The place: Fazil Bey’in Turk Kahvesi (Fazil Bey’s Turkish Coffee) in Kadikoy, the original one located in the fish bazaar
The offerings: Turkish coffee, sahlep, filter coffee and more
Price range: 4 – 7 TL
The pros: Traditional Turkish coffee and yummy sahlep served with lokum in an authentic atmosphere
The cons: It’s really small so it can be difficult to find a place to sit & there is no credit card machine
Fazil Bey’s has been one of my favorite cafes since my days at Sabanci University – the days when I spent a lot of time on the Asian side and trips to Europe were few and far between. Now, that I live in Besiktas, it’s quite a treat to spend some time in Kadikoy, but it also takes a bit of planning.
This week’s occasion was meeting up with my good friend, Alia, who I met while doing my Master’s with Sabanci University. The last time Alia and I had been to Fazil Bey’s was a couple years ago right after I had finished my coursework and before I moved back to the US (momentarily). That day was a snowy one, and I remember climbing the narrow stairs of Fazil Bey’s, shaking off the snow, and sitting down only to fall in love with Fazil Bey’s sahlep. The upstairs was a cozy one with a few disparate tables squeezed into the small area, and the servers had had no shame when it came to telling us when we had overstayed our welcome. To be fair, with very limited seating, I can see how they want to move people in and out as quickly as possible, but to our Midwest sensibilities, this seemed quite the affront!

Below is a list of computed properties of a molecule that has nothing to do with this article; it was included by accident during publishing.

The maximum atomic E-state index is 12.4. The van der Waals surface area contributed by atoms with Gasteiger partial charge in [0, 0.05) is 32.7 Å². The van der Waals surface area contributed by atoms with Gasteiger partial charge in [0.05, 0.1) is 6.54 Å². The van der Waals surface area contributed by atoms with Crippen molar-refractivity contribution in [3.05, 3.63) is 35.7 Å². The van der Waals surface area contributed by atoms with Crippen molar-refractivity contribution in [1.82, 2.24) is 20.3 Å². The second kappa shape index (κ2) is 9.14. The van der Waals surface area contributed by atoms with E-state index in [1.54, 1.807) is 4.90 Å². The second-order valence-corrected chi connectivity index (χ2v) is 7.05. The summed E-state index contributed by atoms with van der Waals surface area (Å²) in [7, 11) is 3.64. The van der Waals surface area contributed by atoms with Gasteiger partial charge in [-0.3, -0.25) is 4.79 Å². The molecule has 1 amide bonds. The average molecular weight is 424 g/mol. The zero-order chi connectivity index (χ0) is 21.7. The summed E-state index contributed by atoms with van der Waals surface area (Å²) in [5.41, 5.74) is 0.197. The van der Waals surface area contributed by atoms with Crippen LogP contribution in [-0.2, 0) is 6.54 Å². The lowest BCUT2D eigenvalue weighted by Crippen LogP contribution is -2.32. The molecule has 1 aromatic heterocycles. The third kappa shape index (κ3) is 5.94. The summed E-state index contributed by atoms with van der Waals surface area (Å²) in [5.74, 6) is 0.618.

That’s why this past weekend we decided to check out Fazil Bey’s newer cafe, but it was packed to the brim, and there was no hope of finding a table especially since neither of us wanted to be stuck on the balcony with the copious amounts of second-hand smoke. After a quick stop at Beyaz Firin to grab some acibadem cookies to take home for later, we went to the old Fazil Bey’s and found a prime spot right inside on the first level. We were able to catch up over a round of sahlep and then coffee which are both served with lokum, and the drinks were just as good as I remembered. This time we sat for a couple of hours and it didn’t seem to be an issue at all. We chatted about blogging, recipes, home, work – all the stuff you talk about with a good friend.
*If you are looking for a real Turkish coffee in a traditional Turkish coffee shop, this is definitely the place to go. I always make it a point to bring guests to this cafe for a Turkish coffee experience, and in my many visits in the last few months, I haven’t felt rushed at all. Must have been a one-time thing!